US promises India any help in dealing with Mumbai attacksDecember 4th, 2008 - 12:30 pm ICT by IANS
Washington, Dec 4 (IANS) The United States has told India that it was willing to help in any way it can and provide any type of assistance it may need in dealing with the aftermath of the Mumbai terror attacks.Two top State department officials - Deputy Secretary of State John Negroponte and Under Secretary of State for Political Affairs William Burns - conveyed this assurance to Indian Foreign Secretary Shivshankar Menon during his just concluded two-day visit.
“They clearly talked about the issue of the Mumbai attacks and the aftermath and the type of cooperation that we all need to give to finding out who was responsible,” State Department spokesman Robert Wood told reporters Wednesday.
They also talked “about our efforts - in our discussions with Pakistan - to get the government there to do all it can to help with the investigation. So that was the essence of the conversation”, he said.
Asked if Menon had sought any additional US help, Wood said: “Well, I don’t want to really get into the substance of the conversations, but let me just say that we have said to the Indians that we’re willing to help in any way we can.”
“We have an investigative team on the ground in Mumbai, trying to assist the Indians with the investigation. And we’re certainly open to any type of assistance the Indians may need,” he added.
Wood said he was not aware of any briefings that the State Department may have done for President-elect Barack Obama on the Mumbai attacks, “but I can’t certainly rule that out”.
“There may have been conversations between individuals of the Administration and President-elect Obama’s team, but I’m not aware of any,” he said.
At the White House, spokesperson Dana Perino declined to say if President George Bush supported India’s call for Pakistan to extradite leaders of the Lashkar-e-Taiba (LeT), a Pakistan based terror group which is prime suspect of the attacks that left at least 183 people dead last week.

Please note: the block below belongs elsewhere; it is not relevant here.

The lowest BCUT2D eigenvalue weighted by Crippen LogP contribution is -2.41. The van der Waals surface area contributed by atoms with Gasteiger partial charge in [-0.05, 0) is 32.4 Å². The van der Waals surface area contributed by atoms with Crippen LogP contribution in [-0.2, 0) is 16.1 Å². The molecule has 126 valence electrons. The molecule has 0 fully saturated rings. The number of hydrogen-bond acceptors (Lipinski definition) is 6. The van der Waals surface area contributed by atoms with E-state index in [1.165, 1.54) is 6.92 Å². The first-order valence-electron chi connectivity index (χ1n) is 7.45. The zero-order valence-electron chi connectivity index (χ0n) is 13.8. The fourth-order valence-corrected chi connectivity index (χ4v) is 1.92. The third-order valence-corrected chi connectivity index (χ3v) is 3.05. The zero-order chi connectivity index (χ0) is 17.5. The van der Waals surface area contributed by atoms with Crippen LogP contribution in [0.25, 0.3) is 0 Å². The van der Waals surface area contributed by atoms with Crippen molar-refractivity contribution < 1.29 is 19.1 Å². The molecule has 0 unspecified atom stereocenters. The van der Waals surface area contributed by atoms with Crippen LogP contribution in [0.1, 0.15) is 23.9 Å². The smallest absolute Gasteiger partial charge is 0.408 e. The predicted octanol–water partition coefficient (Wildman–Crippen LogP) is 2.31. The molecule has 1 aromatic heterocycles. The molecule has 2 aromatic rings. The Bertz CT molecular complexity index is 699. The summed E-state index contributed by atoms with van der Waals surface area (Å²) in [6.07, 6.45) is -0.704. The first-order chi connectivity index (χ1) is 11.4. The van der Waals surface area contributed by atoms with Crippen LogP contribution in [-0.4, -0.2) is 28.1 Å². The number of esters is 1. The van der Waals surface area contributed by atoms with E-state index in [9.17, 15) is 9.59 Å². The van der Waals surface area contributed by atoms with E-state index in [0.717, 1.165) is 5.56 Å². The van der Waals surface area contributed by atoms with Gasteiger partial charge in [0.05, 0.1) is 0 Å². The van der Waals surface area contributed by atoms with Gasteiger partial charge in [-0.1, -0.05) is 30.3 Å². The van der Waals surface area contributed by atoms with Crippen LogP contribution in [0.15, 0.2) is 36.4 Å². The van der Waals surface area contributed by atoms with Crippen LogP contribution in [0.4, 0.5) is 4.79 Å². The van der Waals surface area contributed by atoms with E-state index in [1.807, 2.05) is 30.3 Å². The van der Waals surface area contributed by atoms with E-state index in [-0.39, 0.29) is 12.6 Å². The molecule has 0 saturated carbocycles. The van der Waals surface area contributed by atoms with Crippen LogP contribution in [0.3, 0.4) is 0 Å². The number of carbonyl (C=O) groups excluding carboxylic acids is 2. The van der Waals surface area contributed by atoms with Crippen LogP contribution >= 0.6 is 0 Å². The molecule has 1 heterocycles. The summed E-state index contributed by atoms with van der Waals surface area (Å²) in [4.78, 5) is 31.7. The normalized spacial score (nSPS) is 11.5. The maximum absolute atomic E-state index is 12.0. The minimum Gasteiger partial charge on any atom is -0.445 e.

Noting that Secretary of State Condoleezza Rice and the chairman of the Joint Chiefs of Staff, Admiral Mike Mullen were in the region, she said: “Let them report back to the president before I would comment on that.”
“Obviously six American citizens were killed and many others were negatively affected. So this feels a little bit different to us and we expect that Pakistan would cooperate fully, transparently, and follow this to its conclusion,” Perino said.
“But I don’t think I can presuppose what they’re going to come back and tell the president,” she added.
Asked if the US saw any linkage between the Pakistani government and the terrorists, Perino noted Rice had declined to comment before the investigation has some time to reach more conclusions.
But “some of the things that we do know about individuals coming from Pakistan are more well known, but I don’t think that anybody is making a direct link to state sponsor”, she added.
Asked to comment on a top Congressional panel’s description of Pakistan as “the intersection of nuclear weapons and terrorism”, Perino said: “I have no reason to disagree with it.”
Asked if Mullen and Rice were trying to prevent an escalation of tension between India and Pakistan, she said: “Well, we certainly have over the past seven years - if you remember in 2001, we had a similar situation where India and Pakistan tensions had increased dramatically.
“We have something called a composite dialogue which we have tried to use to help the two countries establish open lines of communication, which they have been using over the past week, which is something that they didn’t have just a few years ago.
“So we’re continuing to try to help them have open lines of communication. The Pakistanis have said to the Indians that they will cooperate and that they will participate in the investigation. We think that that’s positive,” she said.